Families of South Tyneside soldiers killed in Iraq backing new legal action fundraising appeal

Elsie Manning, mother of Staff Sgt Sharron Elliott, who was killed in Iraq
Elsie Manning, mother of Staff Sgt Sharron Elliott, who was killed in Iraq
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The mothers of South Tyneside soldiers killed in Iraq are backing a fund-raising appeal to bring possible legal action against former prime minister Tony Blair and Government officials over the controversial invasion of the country.

The Iraq War Families Campaign Group has launched the bid to raise £50,000 to “bring to justice those responsible for the war and the deaths of our loved ones”.

Pat Long  with a photograph of her son Corporal Paul Long, who died in Iraq in 2003.

Pat Long with a photograph of her son Corporal Paul Long, who died in Iraq in 2003.

It comes weeks after the Chilcot report criticised Mr Blair, other leading politicians and senior officials over their actions before, during and after the conflict, in which 179 British service personnel died.

The group is led by Roger Bacon and Reg Keys, whose sons were both killed in Iraq.

Elsie Manning, from South Shields, who lost her daughter Staff Sgt Sharron Elliott, 34, when her boat was blown up near Basra in November 2006, is one of those involved in the campaign.

Pat Long, whose son Paul died aged 24 along with five other Royal Military Police after they had been sent to a police station in Majar-al-Kabir in south east Iraq, is also involved

“We’ve got a good team of players behind us and if we can get the money in, even if people donatye £1 each we’ll have a real chance of bringing the case.”

Elsie Manning

The group is aiming to raise £150,000 in total to fund lawyers, McCue & Partners - working free of charge - to fully analyse the 2.6 million-word report by Sir John Chilcot and prepare “a comprehensive opinion approved by expert senior counsel”.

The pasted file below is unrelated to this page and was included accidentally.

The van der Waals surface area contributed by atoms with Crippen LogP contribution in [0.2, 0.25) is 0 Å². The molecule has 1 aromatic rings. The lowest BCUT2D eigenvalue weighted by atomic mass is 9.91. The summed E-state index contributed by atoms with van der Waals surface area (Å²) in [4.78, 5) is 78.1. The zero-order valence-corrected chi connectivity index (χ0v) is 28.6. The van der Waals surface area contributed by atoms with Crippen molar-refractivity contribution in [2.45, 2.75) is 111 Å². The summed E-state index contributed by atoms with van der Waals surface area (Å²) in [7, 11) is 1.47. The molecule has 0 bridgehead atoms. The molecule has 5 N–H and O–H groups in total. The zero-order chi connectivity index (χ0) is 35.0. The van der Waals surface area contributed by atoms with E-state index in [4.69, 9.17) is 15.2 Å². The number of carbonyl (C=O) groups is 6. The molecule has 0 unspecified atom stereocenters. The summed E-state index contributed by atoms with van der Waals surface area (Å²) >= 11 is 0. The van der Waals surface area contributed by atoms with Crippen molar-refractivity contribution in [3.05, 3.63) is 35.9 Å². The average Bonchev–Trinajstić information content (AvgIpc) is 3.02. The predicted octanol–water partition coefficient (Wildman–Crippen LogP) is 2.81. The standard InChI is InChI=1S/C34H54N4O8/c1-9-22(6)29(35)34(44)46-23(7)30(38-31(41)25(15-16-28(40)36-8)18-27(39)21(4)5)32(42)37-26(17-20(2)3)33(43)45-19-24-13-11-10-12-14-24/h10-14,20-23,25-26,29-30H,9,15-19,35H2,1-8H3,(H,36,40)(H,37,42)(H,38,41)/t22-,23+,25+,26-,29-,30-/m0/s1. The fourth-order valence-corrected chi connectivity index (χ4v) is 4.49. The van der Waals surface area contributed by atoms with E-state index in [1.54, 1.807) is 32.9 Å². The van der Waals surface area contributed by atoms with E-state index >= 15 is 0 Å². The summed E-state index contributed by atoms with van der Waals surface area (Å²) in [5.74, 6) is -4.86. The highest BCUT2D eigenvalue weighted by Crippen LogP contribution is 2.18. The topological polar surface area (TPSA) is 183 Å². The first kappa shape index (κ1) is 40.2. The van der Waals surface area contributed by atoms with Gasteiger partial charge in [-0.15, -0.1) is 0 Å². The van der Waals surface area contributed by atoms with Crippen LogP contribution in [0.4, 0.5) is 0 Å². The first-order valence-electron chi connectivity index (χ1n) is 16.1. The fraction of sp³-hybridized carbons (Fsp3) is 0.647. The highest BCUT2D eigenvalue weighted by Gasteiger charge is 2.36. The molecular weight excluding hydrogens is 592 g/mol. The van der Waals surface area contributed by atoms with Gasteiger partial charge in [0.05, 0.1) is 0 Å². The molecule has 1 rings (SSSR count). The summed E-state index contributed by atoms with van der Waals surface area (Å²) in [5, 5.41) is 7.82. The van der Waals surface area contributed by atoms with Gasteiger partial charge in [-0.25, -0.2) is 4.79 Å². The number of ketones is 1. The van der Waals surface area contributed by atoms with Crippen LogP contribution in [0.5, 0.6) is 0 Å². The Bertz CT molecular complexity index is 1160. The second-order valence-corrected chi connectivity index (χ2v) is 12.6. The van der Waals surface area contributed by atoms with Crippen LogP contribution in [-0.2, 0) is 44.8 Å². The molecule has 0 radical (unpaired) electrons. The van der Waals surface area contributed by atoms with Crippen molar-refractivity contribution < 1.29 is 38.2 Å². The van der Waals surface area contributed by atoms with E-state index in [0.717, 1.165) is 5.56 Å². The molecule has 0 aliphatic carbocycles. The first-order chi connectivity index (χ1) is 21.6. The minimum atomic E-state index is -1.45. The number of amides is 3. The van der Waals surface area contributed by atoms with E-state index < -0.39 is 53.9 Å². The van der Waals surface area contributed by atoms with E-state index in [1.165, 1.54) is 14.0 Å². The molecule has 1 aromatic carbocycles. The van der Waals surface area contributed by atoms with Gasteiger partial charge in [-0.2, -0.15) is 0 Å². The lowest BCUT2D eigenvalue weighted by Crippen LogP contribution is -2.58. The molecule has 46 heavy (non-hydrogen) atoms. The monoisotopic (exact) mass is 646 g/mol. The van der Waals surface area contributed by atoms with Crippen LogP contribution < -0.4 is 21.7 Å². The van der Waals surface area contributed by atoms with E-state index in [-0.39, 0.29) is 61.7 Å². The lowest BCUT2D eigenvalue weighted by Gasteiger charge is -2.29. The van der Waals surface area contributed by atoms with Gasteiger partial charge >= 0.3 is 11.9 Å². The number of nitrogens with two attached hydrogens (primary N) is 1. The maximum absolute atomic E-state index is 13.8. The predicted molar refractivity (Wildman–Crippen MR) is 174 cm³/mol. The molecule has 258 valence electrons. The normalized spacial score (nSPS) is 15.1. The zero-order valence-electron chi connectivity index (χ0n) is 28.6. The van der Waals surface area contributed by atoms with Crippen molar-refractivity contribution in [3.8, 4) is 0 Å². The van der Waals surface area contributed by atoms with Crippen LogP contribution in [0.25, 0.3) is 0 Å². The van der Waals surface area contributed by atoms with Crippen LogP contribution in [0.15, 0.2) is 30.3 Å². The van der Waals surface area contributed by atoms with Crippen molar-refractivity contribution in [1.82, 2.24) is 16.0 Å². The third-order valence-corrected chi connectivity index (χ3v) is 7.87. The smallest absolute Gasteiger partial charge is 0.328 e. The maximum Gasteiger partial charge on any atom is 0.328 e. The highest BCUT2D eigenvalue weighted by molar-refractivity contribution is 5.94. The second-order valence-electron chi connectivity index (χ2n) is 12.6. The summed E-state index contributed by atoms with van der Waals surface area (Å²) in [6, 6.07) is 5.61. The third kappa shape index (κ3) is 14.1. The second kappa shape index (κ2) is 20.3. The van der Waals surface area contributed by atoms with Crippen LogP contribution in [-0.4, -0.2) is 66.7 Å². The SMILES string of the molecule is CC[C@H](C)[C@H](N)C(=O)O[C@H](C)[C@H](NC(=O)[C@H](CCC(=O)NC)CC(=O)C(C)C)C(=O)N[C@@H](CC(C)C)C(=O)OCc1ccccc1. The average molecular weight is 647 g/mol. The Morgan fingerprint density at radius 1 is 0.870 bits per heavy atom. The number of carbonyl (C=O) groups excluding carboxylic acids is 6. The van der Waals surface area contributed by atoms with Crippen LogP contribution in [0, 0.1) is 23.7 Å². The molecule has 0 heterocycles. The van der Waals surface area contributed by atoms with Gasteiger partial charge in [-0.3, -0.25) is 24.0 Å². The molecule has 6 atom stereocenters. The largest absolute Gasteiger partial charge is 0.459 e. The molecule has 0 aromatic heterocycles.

The report strongly criticised the way former prime minister Mr Blair took the country to war in 2003 on the basis of “flawed” intelligence with inadequate preparation at a time when Saddam Hussein did not pose an “imminent threat”.

Mrs Manning, 72, said: “We’ve got a good team of players behind us and, if we can get the money in, we’ll have a real chance of bringing the case,

“No Governments are ever going to do anything about it. We need justice for our kids and this is the way we are doing it.”

Mrs Long, 64, of Jarrow, said: “We just have to hope and pray that we get the money in now.

“The appeal is getting quite a lot in already and we want that to continue so that we can get those responsible in a court room.”

Mrs Manning added that the publication of the Chilcot report had provided a huge boost to the families of the fallen.

“The report has given us a new lease of life,” she said.

“I might not even be here when we take the legal action and the outcome arrives, but my other children will never let it drop.”

Sir John also said the way the decision about the legal basis for the war was reached was “far from satisfactory”, but his report did not rule on the legality of the military action.

Mr Blair has defended the decision to invade Iraq and insisted that his efforts to form a close relationship with the US had persuaded President George W Bush to pursue a second UN Security Council resolution, which ultimately was not obtained.

Matthew Jury, from McCue & Partners, said: “The report told us what went wrong and who was responsible but it was not a court of law.

“If they can, the families are determined to hold those individuals to account by bringing them to trial to answer for their actions.”

More than £40,000 has been raised so far for the appeal, which can be seen at https://www.crowdjustice.co.uk/case/chilcot/.

PANEL

The key points to come from the Chilcot report included:

The UK chose to join the invasion of Iraq before “peaceful options for disarmament had been exhausted” and “military action at that time was not a last resort”.

Saddam Hussein posed “no imminent threat” at the time of the invasion.

Tony Blair’s September 2002 Commons statement and dossier on Iraq’s weapons of mass destruction (WMDs) made judgments that “were presented with a certainty that was not justified”.

The Labour Government’s policy on Iraq was made on the basis of “flawed intelligence and assessments” that should have been challenged.

Consequences of the invasion were “under-estimated”, and planning and preparation for the overthrow of Saddam were “wholly inadequate”.

No support for Blair critics’ claim that he agreed a deal “signed in blood” to topple Saddam with US president George W Bush in April 2002. But in July 2002 Blair wrote to Bush: “I will be with you whatever.”

The MoD was slow to respond to the threat of Improvised Explosive Devices (IEDs) to troops.

Delays in providing better patrol vehicles “should not have been tolerated”.

It was “humiliating” that by 2007 British troops in Basra had to use prisoner exchanges to get militias to stop targeting them.